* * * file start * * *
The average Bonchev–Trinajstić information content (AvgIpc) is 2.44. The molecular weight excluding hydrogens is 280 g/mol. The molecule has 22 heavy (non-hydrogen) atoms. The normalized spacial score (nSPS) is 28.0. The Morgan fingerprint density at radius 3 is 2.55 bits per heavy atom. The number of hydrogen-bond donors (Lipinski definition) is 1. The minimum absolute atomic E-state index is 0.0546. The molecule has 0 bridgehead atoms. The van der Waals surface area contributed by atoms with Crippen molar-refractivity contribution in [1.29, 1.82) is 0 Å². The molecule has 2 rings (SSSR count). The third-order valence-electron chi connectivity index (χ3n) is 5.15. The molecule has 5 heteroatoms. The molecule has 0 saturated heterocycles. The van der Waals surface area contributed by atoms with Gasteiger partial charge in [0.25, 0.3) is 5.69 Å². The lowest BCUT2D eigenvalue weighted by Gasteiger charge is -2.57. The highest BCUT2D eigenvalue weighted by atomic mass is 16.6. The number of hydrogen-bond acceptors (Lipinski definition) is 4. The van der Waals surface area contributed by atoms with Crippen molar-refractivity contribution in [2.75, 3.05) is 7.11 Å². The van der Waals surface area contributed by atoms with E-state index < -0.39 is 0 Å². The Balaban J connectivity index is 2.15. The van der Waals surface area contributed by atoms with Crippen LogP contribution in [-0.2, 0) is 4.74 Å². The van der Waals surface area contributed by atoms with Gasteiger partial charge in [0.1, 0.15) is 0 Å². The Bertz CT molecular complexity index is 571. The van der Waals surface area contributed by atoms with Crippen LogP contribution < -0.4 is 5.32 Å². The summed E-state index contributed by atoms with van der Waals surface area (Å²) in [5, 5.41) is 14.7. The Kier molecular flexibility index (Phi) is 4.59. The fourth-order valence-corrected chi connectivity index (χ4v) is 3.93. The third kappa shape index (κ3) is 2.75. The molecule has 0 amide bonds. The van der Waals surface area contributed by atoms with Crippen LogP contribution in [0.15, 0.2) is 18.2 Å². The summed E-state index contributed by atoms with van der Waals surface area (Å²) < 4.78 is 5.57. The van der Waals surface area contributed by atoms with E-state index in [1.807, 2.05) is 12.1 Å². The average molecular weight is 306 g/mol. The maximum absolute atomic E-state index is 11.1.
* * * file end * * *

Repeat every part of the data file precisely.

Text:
The average Bonchev–Trinajstić information content (AvgIpc) is 2.44. The molecular weight excluding hydrogens is 280 g/mol. The molecule has 22 heavy (non-hydrogen) atoms. The normalized spacial score (nSPS) is 28.0. The Morgan fingerprint density at radius 3 is 2.55 bits per heavy atom. The number of hydrogen-bond donors (Lipinski definition) is 1. The minimum absolute atomic E-state index is 0.0546. The molecule has 0 bridgehead atoms. The van der Waals surface area contributed by atoms with Crippen molar-refractivity contribution in [1.29, 1.82) is 0 Å². The molecule has 2 rings (SSSR count). The third-order valence-electron chi connectivity index (χ3n) is 5.15. The molecule has 5 heteroatoms. The molecule has 0 saturated heterocycles. The van der Waals surface area contributed by atoms with Gasteiger partial charge in [0.25, 0.3) is 5.69 Å². The lowest BCUT2D eigenvalue weighted by Gasteiger charge is -2.57. The highest BCUT2D eigenvalue weighted by atomic mass is 16.6. The number of hydrogen-bond acceptors (Lipinski definition) is 4. The van der Waals surface area contributed by atoms with Crippen molar-refractivity contribution in [2.75, 3.05) is 7.11 Å². The van der Waals surface area contributed by atoms with E-state index < -0.39 is 0 Å². The Balaban J connectivity index is 2.15. The van der Waals surface area contributed by atoms with Crippen LogP contribution in [-0.2, 0) is 4.74 Å². The van der Waals surface area contributed by atoms with Gasteiger partial charge in [0.1, 0.15) is 0 Å². The Bertz CT molecular complexity index is 571. The van der Waals surface area contributed by atoms with Crippen LogP contribution < -0.4 is 5.32 Å². The summed E-state index contributed by atoms with van der Waals surface area (Å²) in [5, 5.41) is 14.7. The Kier molecular flexibility index (Phi) is 4.59. The fourth-order valence-corrected chi connectivity index (χ4v) is 3.93. The third kappa shape index (κ3) is 2.75. The molecule has 0 amide bonds. The van der Waals surface area contributed by atoms with Crippen LogP contribution in [0.15, 0.2) is 18.2 Å². The summed E-state index contributed by atoms with van der Waals surface area (Å²) < 4.78 is 5.57. The van der Waals surface area contributed by atoms with E-state index in [1.807, 2.05) is 12.1 Å². The average molecular weight is 306 g/mol. The maximum absolute atomic E-state index is 11.1.